Movies and Feminism
It was very tough teaching 3rd grade kids about politics, and they could only learn after great dramatization of the whole lesson. But it was so surprising to me that when we showed them the videos in form of cartoons on the same, they were completely receptive! It made me realise the power of visuals in our day today life. We cognise visuals before written letters or sounds and believe what we see. The human reaction to visual is natural while written word can only be understood when once related to a visual. This was the reaction of primary school students to some videos, creating a very powerful teaching tool. Nothing explains to them religious unity better than the different symbols of each coming and clashing together to make a rainbow.
All great writers have proven to create imagery which pops out of the written word as soon as you hold the book. We are always known to select the more visually ‘attractive’ option if we are faced with a choice. Such is the influencing power of visuals. It raises a major concern in my mind. We have all heard arguments on television when Bollywood is questioned on its depiction of women as objects and has been blamed for the many crimes against women in our country.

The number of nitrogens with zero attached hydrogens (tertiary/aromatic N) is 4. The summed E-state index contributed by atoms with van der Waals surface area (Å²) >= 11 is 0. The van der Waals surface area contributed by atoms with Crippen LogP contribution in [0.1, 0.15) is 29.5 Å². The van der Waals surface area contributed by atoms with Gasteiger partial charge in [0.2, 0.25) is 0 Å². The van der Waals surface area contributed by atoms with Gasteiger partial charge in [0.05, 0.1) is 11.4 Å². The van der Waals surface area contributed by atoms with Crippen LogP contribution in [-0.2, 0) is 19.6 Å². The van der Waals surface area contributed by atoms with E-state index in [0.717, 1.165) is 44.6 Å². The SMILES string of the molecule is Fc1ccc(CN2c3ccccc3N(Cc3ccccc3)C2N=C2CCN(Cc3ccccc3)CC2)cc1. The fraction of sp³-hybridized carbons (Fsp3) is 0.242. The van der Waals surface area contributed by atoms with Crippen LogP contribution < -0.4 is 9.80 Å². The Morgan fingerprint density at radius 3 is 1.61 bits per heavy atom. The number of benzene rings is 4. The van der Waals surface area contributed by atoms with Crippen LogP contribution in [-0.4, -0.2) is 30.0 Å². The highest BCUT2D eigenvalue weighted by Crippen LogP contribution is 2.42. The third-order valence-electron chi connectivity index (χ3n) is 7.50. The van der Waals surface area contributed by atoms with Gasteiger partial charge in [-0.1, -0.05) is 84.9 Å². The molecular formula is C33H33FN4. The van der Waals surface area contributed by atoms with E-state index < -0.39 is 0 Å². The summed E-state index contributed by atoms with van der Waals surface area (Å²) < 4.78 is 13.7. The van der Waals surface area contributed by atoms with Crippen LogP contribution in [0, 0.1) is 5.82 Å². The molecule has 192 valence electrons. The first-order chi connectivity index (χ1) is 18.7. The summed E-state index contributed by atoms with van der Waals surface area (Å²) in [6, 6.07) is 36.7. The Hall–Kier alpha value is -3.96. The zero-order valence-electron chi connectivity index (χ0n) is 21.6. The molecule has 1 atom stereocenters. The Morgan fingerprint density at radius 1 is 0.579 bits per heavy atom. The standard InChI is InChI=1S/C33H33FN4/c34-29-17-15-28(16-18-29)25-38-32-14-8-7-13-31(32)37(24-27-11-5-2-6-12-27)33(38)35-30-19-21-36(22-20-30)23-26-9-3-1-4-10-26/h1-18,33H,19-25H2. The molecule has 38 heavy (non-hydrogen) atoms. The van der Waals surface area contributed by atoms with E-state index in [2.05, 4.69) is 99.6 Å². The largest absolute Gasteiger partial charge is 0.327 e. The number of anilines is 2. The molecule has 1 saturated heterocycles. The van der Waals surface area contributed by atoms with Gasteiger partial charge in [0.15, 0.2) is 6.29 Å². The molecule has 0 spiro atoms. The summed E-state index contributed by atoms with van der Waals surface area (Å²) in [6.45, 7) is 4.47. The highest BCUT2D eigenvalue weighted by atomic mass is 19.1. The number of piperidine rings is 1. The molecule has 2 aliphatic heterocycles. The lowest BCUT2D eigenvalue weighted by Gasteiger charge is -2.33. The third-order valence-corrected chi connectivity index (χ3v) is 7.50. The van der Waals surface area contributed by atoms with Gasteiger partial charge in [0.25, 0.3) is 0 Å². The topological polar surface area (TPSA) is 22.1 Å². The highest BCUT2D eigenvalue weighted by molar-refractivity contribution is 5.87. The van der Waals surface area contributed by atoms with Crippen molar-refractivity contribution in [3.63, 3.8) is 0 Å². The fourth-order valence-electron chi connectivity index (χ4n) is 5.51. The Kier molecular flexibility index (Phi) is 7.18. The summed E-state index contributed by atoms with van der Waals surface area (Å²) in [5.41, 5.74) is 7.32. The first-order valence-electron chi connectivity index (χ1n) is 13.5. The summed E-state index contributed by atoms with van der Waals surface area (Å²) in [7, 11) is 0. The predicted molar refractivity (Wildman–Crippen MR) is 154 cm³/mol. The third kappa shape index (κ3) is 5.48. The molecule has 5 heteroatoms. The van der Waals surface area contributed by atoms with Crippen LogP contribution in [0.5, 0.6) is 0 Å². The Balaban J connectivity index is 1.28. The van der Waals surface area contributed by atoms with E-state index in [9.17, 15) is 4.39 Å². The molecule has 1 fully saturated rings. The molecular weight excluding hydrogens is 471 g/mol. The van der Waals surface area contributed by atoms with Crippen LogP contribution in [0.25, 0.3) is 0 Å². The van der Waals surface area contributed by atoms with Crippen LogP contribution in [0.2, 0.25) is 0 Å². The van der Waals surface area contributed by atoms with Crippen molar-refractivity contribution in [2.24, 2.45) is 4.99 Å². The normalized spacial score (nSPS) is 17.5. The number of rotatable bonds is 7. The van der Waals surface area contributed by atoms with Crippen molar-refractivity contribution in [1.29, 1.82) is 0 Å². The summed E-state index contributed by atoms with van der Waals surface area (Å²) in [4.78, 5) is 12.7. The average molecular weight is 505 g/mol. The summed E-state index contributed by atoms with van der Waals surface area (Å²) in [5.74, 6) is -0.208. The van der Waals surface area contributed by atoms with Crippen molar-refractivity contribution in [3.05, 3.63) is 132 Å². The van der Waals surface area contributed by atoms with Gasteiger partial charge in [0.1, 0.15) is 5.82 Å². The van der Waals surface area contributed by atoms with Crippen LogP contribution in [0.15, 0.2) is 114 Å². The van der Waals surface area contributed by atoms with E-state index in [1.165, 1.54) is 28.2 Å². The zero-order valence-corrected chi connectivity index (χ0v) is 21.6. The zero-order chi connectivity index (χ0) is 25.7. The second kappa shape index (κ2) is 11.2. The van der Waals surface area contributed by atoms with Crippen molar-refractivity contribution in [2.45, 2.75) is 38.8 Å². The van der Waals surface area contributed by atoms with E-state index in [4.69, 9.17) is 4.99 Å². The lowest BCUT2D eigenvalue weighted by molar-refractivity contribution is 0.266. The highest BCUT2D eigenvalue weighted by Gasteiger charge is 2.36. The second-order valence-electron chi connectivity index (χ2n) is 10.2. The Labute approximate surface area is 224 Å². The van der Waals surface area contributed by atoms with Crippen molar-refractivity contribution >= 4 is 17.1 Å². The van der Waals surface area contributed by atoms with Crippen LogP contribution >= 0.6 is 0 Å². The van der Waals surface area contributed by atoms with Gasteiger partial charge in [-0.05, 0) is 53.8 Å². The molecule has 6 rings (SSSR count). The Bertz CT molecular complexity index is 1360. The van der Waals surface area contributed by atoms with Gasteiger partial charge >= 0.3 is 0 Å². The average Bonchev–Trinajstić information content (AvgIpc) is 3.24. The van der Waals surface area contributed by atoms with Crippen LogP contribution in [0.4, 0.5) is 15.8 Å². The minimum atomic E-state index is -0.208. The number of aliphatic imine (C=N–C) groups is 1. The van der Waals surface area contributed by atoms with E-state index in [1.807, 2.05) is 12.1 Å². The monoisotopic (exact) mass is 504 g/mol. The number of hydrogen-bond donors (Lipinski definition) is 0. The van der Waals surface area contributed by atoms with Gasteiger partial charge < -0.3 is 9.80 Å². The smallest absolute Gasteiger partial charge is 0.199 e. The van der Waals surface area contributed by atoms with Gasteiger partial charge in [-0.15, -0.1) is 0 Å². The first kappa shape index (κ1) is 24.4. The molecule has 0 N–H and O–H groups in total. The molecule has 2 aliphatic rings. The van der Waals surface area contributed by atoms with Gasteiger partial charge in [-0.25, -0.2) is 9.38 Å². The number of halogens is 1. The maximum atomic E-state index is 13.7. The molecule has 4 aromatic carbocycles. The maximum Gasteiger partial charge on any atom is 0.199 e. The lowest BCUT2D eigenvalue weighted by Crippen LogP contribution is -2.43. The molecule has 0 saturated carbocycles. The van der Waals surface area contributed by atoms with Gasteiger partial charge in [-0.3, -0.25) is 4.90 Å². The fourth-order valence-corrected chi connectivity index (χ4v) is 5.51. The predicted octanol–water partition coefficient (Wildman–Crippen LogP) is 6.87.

Now obviously movies aren’t the sole reason for rapes in our country, it is a more deeply rooted problem than that. Yet, should this ‘highly influential’ medium be given a free pass in the name of artistic freedom in a country whose moral values haven’t matured to understand right from wrong? Right now, when movies are easily available and our population is filled with people who haven’t had access to quality education, or others who have been witness to misogyny since birth and see no harm in it? Can we as a nation afford to take such a big risk? During the arguments the spokespersons of our film industry reiterate that artistic freedom or freedom of expression is paramount, can they shirk away from their social responsibilities. It is a fact that you cannot show films of extreme violence to children since they are very impressionable, but who takes responsibility that all adults are blessed with reasonable sense? Must not movies be censored to suit the audiences when the lives of 49% of the population is at stake? Women are reduced to mere props in mainstream Hindi movies where their only bit to limelight is the much awaited item song. It induces in men the thought that women actually have no ‘other use’ which cements their belief in what they’ve experienced throughout their lives. Women are independent, living breathing humans who demand respect and safety but not many movies portray the image. They all revolve around the ‘hero’ and the heroine’s only job is to be his love interest.
I am not saying that government, society or those ‘boys’ are not to be blamed. But we must ask ourselves the question, who makes the boys? Movies are a mirror to society just as society mimics cinema.